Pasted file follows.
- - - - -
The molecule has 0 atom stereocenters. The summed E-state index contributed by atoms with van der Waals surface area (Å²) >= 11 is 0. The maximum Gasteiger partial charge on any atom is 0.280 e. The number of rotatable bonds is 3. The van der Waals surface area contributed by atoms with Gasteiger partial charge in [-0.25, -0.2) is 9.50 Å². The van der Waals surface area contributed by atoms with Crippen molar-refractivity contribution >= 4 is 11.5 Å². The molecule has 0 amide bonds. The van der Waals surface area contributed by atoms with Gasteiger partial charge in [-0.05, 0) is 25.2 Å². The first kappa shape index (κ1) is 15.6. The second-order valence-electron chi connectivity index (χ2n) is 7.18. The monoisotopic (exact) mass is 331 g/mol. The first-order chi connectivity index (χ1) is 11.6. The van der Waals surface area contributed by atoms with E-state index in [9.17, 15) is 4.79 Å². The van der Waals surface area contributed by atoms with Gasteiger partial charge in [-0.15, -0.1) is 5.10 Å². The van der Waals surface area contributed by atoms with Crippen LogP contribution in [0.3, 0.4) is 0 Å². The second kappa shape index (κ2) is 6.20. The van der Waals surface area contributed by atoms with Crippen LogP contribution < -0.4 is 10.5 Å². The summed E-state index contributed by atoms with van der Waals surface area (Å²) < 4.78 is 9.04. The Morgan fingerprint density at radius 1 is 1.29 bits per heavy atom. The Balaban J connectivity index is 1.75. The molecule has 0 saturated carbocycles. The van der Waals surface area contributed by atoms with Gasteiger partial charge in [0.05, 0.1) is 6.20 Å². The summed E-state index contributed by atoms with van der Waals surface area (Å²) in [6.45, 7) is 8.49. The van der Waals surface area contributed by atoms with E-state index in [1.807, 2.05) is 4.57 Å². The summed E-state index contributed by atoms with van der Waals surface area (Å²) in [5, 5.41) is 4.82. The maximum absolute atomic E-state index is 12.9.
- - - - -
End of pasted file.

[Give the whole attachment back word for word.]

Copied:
The molecule has 0 atom stereocenters. The summed E-state index contributed by atoms with van der Waals surface area (Å²) >= 11 is 0. The maximum Gasteiger partial charge on any atom is 0.280 e. The number of rotatable bonds is 3. The van der Waals surface area contributed by atoms with Gasteiger partial charge in [-0.25, -0.2) is 9.50 Å². The van der Waals surface area contributed by atoms with Crippen molar-refractivity contribution >= 4 is 11.5 Å². The molecule has 0 amide bonds. The van der Waals surface area contributed by atoms with Gasteiger partial charge in [-0.05, 0) is 25.2 Å². The first kappa shape index (κ1) is 15.6. The second-order valence-electron chi connectivity index (χ2n) is 7.18. The monoisotopic (exact) mass is 331 g/mol. The first-order chi connectivity index (χ1) is 11.6. The van der Waals surface area contributed by atoms with E-state index in [9.17, 15) is 4.79 Å². The van der Waals surface area contributed by atoms with Gasteiger partial charge in [-0.15, -0.1) is 5.10 Å². The van der Waals surface area contributed by atoms with Crippen LogP contribution in [0.3, 0.4) is 0 Å². The second kappa shape index (κ2) is 6.20. The van der Waals surface area contributed by atoms with Crippen LogP contribution < -0.4 is 10.5 Å². The summed E-state index contributed by atoms with van der Waals surface area (Å²) < 4.78 is 9.04. The Morgan fingerprint density at radius 1 is 1.29 bits per heavy atom. The Balaban J connectivity index is 1.75. The molecule has 0 saturated carbocycles. The van der Waals surface area contributed by atoms with Gasteiger partial charge in [0.05, 0.1) is 6.20 Å². The summed E-state index contributed by atoms with van der Waals surface area (Å²) in [6.45, 7) is 8.49. The van der Waals surface area contributed by atoms with E-state index in [1.807, 2.05) is 4.57 Å². The summed E-state index contributed by atoms with van der Waals surface area (Å²) in [5, 5.41) is 4.82. The maximum absolute atomic E-state index is 12.9.